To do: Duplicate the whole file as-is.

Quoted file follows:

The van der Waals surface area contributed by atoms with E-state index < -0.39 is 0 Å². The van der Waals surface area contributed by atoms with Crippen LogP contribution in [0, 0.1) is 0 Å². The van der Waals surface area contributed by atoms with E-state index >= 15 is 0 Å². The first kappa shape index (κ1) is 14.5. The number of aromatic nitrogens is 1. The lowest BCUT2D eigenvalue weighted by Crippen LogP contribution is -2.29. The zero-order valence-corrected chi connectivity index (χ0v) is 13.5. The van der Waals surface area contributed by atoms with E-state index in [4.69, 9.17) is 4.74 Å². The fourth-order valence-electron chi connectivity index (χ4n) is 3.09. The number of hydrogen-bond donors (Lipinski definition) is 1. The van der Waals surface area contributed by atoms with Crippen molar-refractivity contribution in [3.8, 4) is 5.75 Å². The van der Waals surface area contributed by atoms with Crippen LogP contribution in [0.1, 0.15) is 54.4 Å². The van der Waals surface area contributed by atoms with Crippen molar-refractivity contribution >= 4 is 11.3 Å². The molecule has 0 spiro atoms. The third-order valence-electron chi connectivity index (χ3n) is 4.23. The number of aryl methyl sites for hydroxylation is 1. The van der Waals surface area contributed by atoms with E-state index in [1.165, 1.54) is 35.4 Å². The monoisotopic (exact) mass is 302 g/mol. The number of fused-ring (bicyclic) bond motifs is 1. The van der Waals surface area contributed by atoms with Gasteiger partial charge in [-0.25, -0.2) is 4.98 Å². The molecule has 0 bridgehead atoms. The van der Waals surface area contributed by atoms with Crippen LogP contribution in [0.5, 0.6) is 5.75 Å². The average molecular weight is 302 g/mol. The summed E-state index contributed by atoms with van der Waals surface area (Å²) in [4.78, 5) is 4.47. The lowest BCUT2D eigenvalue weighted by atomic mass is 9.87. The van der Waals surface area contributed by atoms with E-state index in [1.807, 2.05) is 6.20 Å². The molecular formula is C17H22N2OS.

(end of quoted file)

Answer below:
The van der Waals surface area contributed by atoms with E-state index < -0.39 is 0 Å². The van der Waals surface area contributed by atoms with Crippen LogP contribution in [0, 0.1) is 0 Å². The van der Waals surface area contributed by atoms with E-state index >= 15 is 0 Å². The first kappa shape index (κ1) is 14.5. The number of aromatic nitrogens is 1. The lowest BCUT2D eigenvalue weighted by Crippen LogP contribution is -2.29. The zero-order valence-corrected chi connectivity index (χ0v) is 13.5. The van der Waals surface area contributed by atoms with E-state index in [4.69, 9.17) is 4.74 Å². The fourth-order valence-electron chi connectivity index (χ4n) is 3.09. The number of hydrogen-bond donors (Lipinski definition) is 1. The van der Waals surface area contributed by atoms with Crippen molar-refractivity contribution in [3.8, 4) is 5.75 Å². The van der Waals surface area contributed by atoms with Crippen LogP contribution in [0.1, 0.15) is 54.4 Å². The van der Waals surface area contributed by atoms with Crippen molar-refractivity contribution >= 4 is 11.3 Å². The molecule has 0 spiro atoms. The third-order valence-electron chi connectivity index (χ3n) is 4.23. The number of aryl methyl sites for hydroxylation is 1. The van der Waals surface area contributed by atoms with E-state index in [1.165, 1.54) is 35.4 Å². The monoisotopic (exact) mass is 302 g/mol. The number of fused-ring (bicyclic) bond motifs is 1. The van der Waals surface area contributed by atoms with Gasteiger partial charge in [-0.25, -0.2) is 4.98 Å². The molecule has 0 bridgehead atoms. The van der Waals surface area contributed by atoms with Crippen LogP contribution in [0.5, 0.6) is 5.75 Å². The average molecular weight is 302 g/mol. The summed E-state index contributed by atoms with van der Waals surface area (Å²) in [4.78, 5) is 4.47. The lowest BCUT2D eigenvalue weighted by atomic mass is 9.87. The van der Waals surface area contributed by atoms with E-state index in [1.807, 2.05) is 6.20 Å². The molecular formula is C17H22N2OS.